By Carolyn Berger, LCSW
When my biological son, Zach, was born I remember looking at him and thinking how he didn’t look anything like I’d imagined. With his dark wavy hair and olive skin he looked very different from the pink baby with just a touch of blond hair that I had been. Yes, he was definitely a stranger—but one that I would get to know over time.
Ethan, my adopted son, couldn’t have looked more different. His birthmother pushed with all her might and there he was-- pink with a touch of blond hair. He looked like someone I could have given birth to, but my overwhelming thought was, “Hello, little stranger.”
So no matter how each of my sons entered the family, I felt the same in the beginning.
As I raised my sons, an underlying theme was how parenting was the same for each of them and how it was different. True, there were groggy days when I forgot which one I’d adopted and which one I’d given birth to, but usually Ethan’s “birth status” was in the back of my mind, informing many of the things I said and did.
An adopted child is like any other child, but there’s another layer to his identity. This other layer is something we talk about frequently and I keep in mind always.
Ethan has a birthmother and a birthfather who are indisputably a part of who he is. I make sure to honor his birthparents whenever possible. On the way home from the hospital I began practicing: “Ethan,you have gorgeous blond hair—it’s like Barbara’s hair,” I said. When he got older and started playing the drums, I told him that Michael, his birthfather, was a musician, too.
When you’re an adoptive parent you need to recognize that your child’s identity is formed not just by one or two parents but by four. Whether the adoption is open or closed the birthparents are with you. If your child isn’t bringing them up in conversation, you should—because they need to know that it’s okay to talk about their birthparents.
My kids fought a lot and once the unthinkable happened. I came upon Zach telling Ethan he was more a member of the family than Ethan was—because he had Mommy and Daddy’s genes. Inside I recoiled. I was angry with my older son, but I stayed calm and said, “You know your Daddy’s a lawyer and he will tell you that according to the law you are equal—the law, not genes, is what counts.”
Whew! I felt wrung out for the rest of the day. But, when I picked Ethan up at nursery school his teacher pulled me aside. “Ethan told the whole class he was adopted,” she said. “And he told them he didn’t have his parents’ genes but that he was equal to his brother Zach.” I learned that Ethan revealed all this with a sense of pride. I was stunned!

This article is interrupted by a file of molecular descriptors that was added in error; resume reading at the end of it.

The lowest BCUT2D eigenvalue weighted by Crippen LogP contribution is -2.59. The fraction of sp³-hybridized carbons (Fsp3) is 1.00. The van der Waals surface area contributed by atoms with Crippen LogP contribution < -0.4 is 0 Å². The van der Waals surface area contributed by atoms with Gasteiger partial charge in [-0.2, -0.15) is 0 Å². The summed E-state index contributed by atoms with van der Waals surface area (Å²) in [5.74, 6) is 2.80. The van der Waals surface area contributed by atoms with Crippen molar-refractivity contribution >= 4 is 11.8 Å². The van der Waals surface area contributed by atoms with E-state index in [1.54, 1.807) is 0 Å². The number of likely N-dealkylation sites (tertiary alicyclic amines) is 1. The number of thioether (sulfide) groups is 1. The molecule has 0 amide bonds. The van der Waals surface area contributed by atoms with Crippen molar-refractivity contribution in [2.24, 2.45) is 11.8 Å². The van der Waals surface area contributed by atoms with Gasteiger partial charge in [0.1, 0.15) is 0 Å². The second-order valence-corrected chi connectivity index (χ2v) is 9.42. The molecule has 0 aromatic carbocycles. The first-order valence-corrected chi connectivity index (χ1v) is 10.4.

Sometimes with adoption the worst moments become the best teachable moments. You have to be ready for them.
When you become an adoptive parent, you become an adoption educator. If someone asks you in hushed tones whether you’re worried that the birthmother may change her mind and come back to get your child, you will want to explain that this very rarely happens. Or, when you hear a birthmother stereotype you may counter this with the fact that birthmothers are a varied group of people—no, they’re not all teenagers living in trailer parks in the South—and, they have names other than “the birthmother.”
Like Angela. Or Marie. Or Claire.
Your job as an adoptive parent will be to promote adoption as a normal, healthy way to create a family. It will help your child and it will help other children, too.
In her article “Caretaking Your Child’s Adoption” Dawn Smith-Pliner talks about adoptive parents’ responsibility to hold on to everything they know about their child’s background so they can answer questions as they come up.
You’ll need to answer these questions with honesty and sensitivity in age-appropriate ways. And if you haven’t got the answer to something, you need to tell your child that you don’t know it but that you will try to find it—with all your might.
If your child hasn’t been in touch with his birthparents you may discover he has many questions when he hits the teen years. And, if there are facts about his beginnings that are disturbing, you will need to find a way to explain this so that it will inform him and protect his sense of his own identity at the same time. This can be especially difficult if your child was conceived through rape or incest, or a birthparent is in prison. But it can be done.
Does this sound daunting? It is! Parents who have adopted have many challenges. After a while you may find yourself embracing these challenges—they are all a part of who your child is.
Know that as difficult as it can be at times, the experience of parenting an adopted child is an enriching one. You may even find yourself enjoying the complexities.
Carolyn Berger, LCSW, is Chair of Path2Parenthood’s Adoption Advisory Council. She has a private practice in Manhattan and Larchmont specializing in Fertility, Adoption and All Family Building Options.